In structural engineering, a diaphragm is a structural system used to transfer lateral loads to shear walls or frames primarily through in-plane shear stress. These lateral loads are usually wind and earthquake loads, but other lateral loads such as lateral earth pressure or hydrostatic pressure can also be resisted by diaphragm action.
The diaphragm of a structure often does double duty as the floor system or roof system in a building, or the deck of a bridge, which simultaneously supports gravity loads.
Diaphragms are usually constructed of plywood or oriented strand board in timber construction; metal deck or composite metal deck in steel construction; or a concrete slab in concrete construction.
The two primary types of diaphragm are flexible and rigid. Flexible diaphragms resist lateral forces depending on the tributary area, irrespective of the flexibility of the members that they are transferring force to. On the other hand, rigid diaphragms transfer load to frames or shear walls depending on their flexibility and their location in the structure. The flexibility of a diaphragm affects the distribution of lateral forces to the vertical components of the lateral force resisting elements in a structure.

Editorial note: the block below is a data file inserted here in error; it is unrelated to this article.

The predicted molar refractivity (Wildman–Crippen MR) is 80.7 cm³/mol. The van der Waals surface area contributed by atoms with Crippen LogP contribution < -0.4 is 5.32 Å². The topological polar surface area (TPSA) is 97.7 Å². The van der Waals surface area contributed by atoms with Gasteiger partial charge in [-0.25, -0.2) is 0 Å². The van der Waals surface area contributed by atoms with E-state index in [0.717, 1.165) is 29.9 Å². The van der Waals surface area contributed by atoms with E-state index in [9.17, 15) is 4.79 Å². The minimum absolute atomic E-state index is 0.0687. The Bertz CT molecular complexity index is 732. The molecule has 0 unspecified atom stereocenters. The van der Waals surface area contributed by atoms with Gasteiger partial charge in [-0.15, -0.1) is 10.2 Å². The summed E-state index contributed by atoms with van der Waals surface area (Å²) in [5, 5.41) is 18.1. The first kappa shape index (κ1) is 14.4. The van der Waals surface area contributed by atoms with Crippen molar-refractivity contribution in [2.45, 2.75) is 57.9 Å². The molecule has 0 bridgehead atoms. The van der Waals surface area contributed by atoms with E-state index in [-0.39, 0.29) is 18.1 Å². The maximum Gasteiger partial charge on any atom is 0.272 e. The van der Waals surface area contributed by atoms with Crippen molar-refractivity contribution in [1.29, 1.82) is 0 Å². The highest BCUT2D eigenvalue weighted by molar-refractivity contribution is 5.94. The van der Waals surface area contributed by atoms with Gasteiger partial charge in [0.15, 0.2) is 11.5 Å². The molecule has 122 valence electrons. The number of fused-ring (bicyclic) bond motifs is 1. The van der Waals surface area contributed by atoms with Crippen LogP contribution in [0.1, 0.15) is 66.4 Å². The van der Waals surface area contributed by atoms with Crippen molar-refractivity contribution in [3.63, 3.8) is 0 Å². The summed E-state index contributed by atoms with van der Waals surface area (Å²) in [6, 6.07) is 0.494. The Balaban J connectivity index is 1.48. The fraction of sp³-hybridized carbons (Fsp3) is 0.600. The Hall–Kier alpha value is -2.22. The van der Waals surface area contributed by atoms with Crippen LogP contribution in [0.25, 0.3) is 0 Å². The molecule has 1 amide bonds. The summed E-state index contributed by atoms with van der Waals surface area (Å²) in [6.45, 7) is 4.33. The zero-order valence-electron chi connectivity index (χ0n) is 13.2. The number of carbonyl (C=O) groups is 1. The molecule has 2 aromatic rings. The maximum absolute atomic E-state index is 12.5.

Parts of a diaphragm include:
- the membrane, used as a shear panel to carry in-plane shear
- the drag strut member, used to transfer the load to the shear walls or frames
- the chord, used to resist the tension and compression forces that develop in the diaphragm, since the membrane is usually incapable of handling these loads alone.
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